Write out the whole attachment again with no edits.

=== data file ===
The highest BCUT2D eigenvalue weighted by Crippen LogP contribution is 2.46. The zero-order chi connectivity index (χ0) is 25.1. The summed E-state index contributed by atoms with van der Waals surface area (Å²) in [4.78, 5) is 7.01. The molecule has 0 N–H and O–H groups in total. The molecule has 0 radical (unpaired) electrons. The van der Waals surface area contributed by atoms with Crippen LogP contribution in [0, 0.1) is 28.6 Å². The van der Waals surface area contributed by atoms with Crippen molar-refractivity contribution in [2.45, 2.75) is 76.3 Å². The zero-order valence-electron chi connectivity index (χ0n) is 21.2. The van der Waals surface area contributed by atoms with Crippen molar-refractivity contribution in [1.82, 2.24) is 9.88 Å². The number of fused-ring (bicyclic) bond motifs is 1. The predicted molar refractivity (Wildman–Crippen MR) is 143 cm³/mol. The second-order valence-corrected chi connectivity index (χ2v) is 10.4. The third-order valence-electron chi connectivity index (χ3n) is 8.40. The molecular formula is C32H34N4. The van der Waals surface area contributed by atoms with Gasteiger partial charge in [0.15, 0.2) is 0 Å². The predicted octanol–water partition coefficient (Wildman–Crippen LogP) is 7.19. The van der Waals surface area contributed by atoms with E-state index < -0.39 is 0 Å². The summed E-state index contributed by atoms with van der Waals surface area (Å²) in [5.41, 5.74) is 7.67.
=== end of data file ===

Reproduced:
The highest BCUT2D eigenvalue weighted by Crippen LogP contribution is 2.46. The zero-order chi connectivity index (χ0) is 25.1. The summed E-state index contributed by atoms with van der Waals surface area (Å²) in [4.78, 5) is 7.01. The molecule has 0 N–H and O–H groups in total. The molecule has 0 radical (unpaired) electrons. The van der Waals surface area contributed by atoms with Crippen LogP contribution in [0, 0.1) is 28.6 Å². The van der Waals surface area contributed by atoms with Crippen molar-refractivity contribution in [2.45, 2.75) is 76.3 Å². The zero-order valence-electron chi connectivity index (χ0n) is 21.2. The van der Waals surface area contributed by atoms with Crippen molar-refractivity contribution in [1.82, 2.24) is 9.88 Å². The number of fused-ring (bicyclic) bond motifs is 1. The predicted molar refractivity (Wildman–Crippen MR) is 143 cm³/mol. The second-order valence-corrected chi connectivity index (χ2v) is 10.4. The third-order valence-electron chi connectivity index (χ3n) is 8.40. The molecular formula is C32H34N4. The van der Waals surface area contributed by atoms with Gasteiger partial charge in [0.15, 0.2) is 0 Å². The predicted octanol–water partition coefficient (Wildman–Crippen LogP) is 7.19. The van der Waals surface area contributed by atoms with E-state index < -0.39 is 0 Å². The summed E-state index contributed by atoms with van der Waals surface area (Å²) in [5.41, 5.74) is 7.67.